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Break out the nursing bras! More moms are saying yes to the breast.
A new report from the Centers for Disease Control and Prevention shows the number of women breastfeeding their babies increased from 70.3 percent to 74.6 percent between 2000 and 2008, while rates for women who breast-fed for six months rose from 34.5 percent to 44.4 percent, and breastfeeding for 12 months grew from 16 percent to 23.4 percent.
The American Academy of Pediatrics recommends "exclusive breastfeeding for about 6 months, followed by continued breastfeeding as complementary foods are introduced, with continuation of breastfeeding for 1 year or longer as mutually desired by mother and infant."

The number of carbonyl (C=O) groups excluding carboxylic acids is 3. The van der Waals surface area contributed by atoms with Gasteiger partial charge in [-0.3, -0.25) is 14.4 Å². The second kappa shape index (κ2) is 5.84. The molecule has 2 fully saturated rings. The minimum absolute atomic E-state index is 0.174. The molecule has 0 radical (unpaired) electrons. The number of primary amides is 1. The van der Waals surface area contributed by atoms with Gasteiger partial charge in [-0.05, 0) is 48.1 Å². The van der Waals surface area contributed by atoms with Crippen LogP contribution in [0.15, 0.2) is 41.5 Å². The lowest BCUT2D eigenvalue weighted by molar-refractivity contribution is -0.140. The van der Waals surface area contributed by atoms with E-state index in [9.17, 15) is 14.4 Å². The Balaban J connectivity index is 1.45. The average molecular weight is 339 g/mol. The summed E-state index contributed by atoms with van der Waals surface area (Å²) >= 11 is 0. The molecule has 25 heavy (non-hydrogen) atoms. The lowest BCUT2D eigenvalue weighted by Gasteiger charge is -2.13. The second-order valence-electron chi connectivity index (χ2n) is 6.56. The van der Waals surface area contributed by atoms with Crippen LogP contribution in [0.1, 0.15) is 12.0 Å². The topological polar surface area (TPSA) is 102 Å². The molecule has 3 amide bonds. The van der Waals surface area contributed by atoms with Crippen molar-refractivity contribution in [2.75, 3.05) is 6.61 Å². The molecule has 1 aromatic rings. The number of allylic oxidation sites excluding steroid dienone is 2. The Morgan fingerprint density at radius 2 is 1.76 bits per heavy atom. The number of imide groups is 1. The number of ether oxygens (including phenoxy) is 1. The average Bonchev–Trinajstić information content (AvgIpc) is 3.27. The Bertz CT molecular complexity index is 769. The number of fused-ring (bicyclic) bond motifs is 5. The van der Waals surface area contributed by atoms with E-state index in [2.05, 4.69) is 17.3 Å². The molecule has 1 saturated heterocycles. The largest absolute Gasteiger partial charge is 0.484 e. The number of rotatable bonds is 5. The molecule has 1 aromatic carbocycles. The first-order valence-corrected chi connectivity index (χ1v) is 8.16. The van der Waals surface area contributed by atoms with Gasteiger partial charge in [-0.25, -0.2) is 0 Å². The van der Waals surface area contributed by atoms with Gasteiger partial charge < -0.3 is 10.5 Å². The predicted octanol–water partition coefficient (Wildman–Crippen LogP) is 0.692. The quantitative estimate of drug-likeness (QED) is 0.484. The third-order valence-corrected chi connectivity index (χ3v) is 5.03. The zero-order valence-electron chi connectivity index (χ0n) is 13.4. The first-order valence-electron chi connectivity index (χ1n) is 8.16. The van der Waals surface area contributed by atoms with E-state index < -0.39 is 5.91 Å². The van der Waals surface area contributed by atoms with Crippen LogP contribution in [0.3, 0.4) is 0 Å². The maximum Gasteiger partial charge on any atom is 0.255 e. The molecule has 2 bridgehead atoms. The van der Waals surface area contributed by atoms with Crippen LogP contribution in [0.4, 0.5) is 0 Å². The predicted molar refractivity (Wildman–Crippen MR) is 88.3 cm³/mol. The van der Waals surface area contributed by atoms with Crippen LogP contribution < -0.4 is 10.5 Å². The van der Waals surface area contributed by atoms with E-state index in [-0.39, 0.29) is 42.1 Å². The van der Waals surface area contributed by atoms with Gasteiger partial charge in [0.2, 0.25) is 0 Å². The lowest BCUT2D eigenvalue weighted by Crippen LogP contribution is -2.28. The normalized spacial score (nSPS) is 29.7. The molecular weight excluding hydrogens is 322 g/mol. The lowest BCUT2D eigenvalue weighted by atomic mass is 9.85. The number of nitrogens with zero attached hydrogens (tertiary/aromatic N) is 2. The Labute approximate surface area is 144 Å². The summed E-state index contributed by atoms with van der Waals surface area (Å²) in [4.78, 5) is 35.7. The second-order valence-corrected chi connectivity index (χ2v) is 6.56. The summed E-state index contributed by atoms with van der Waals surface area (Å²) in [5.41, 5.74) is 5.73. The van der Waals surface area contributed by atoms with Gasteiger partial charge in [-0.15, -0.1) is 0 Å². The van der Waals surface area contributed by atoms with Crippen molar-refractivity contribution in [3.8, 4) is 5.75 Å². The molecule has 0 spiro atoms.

According to the CDC's report, black, white and Hispanic women all saw increases in breastfeeding, although, "despite increases in the prevalence of breastfeeding, fewer than half of the infants in the survey were still breastfeeding at 6 months, indicating that women who choose to breastfeed their infants need support to continue breastfeeding."
So what keeps women from breastfeeding longer? The report notes that women who don't breastfeed as much are often younger, have lower incomes, less maternal education and are not married.
"All breastfeeding women need support, but specific interventions might be needed among populations with lower breastfeeding prevalence," the report notes.
Click here to read the full report.